Posted: August 25, 2013 by Ed Griffin in Prison, Reform
Tags: , , , , , , ,

intensityThe writing that comes from people in prison is the same as the writing that comes from people on the outside – and it’s totally different. It’s the same in that every writer leaves holes in his writing and so do the people in prison. I submit manuscripts to my writing group, perfect novel chapters that reveal character and keep the action moving. Of course, the members of the group point out the holes in my story, holes big enough to back a semi through.

There is an intensity about writing that comes from prison. Maybe I’m reading into the stories, but it seems to me that there is more feeling in prison writing, be it humor or a novel chapter.

I remember the writing of a man that the authorities said had a very low IQ. He turned in stories about lions and tigers every week. It was clear that he liked these animals, but I felt it went deeper. Maybe he was living through those stories, maybe the animals did what he couldn’t, or maybe he wanted to write something for someone who took him seriously.

Another man writes about a man and a woman as they get to know each other. Yes, it’s like every other story in this genre, but no, the reader feels the deep intensity of the people and the situation.

I admit my analysis might be over the top. Perhaps I’m happy to see inmate writers, because I know they no longer ‘live’ in prison and because they are discovering themselves as they write.

When the government ordered that all prisons, including pretrials – remand centers – had to have schools, the principal I worked for sent me off to start a school at our local pretrial.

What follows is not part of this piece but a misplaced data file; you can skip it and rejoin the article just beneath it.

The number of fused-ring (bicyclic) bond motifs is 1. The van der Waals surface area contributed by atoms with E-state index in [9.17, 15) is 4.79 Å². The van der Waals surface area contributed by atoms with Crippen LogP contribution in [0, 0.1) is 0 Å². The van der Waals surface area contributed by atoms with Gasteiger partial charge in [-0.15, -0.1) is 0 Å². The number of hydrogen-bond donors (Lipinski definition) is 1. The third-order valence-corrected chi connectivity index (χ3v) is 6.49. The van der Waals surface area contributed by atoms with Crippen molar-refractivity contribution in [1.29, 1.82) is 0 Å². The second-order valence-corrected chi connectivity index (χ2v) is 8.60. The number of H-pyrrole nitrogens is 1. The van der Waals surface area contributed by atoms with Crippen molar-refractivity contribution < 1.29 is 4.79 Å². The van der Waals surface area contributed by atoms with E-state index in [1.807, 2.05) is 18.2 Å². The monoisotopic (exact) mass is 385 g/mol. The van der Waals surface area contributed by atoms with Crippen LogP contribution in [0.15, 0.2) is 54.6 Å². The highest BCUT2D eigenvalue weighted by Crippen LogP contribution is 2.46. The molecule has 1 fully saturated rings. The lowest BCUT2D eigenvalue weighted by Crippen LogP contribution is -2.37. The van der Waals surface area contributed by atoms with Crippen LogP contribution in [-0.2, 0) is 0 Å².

“What do you mean ‘start a school,’ I asked.

“You’re good at getting people to write,” he said. “Get them to write.”

For this principal, writing was the key to education and, he shared the intensity I’ve identified.

Image courtesy of  Scientific American

  1. WilderSoul says:

    Hi Ed Griffin!
    It is wonderful to find your blog and to discover that you get people to write, in prisons. I came across the Free Minds Book Club & Writing Workshop recently and wish there were more I could do to help people in these circumstances. (
    I will come back to read more about your work, and some of the related topics on your blog soon!
    All the best,

  2. Aina Baron says:

    I agree that it must be a huge help for those in prison to write because they probably feel a little free -er emotionally. This is so important because what they say as they write is sometimes not ever being said out loud or to other prisoners. They must get quite internal when no one really shares their emotions openly. Kudo’s to you for helping!

  3. Joanne says:

    You are doing a very good thing, Ed. Writing does allow people not to live in prison–even if it is temporary.

    I believe that people who run into great obstacles in life write with more feeling. It’s not just the ones in prison but prisoners certainly have run into great obstacles!

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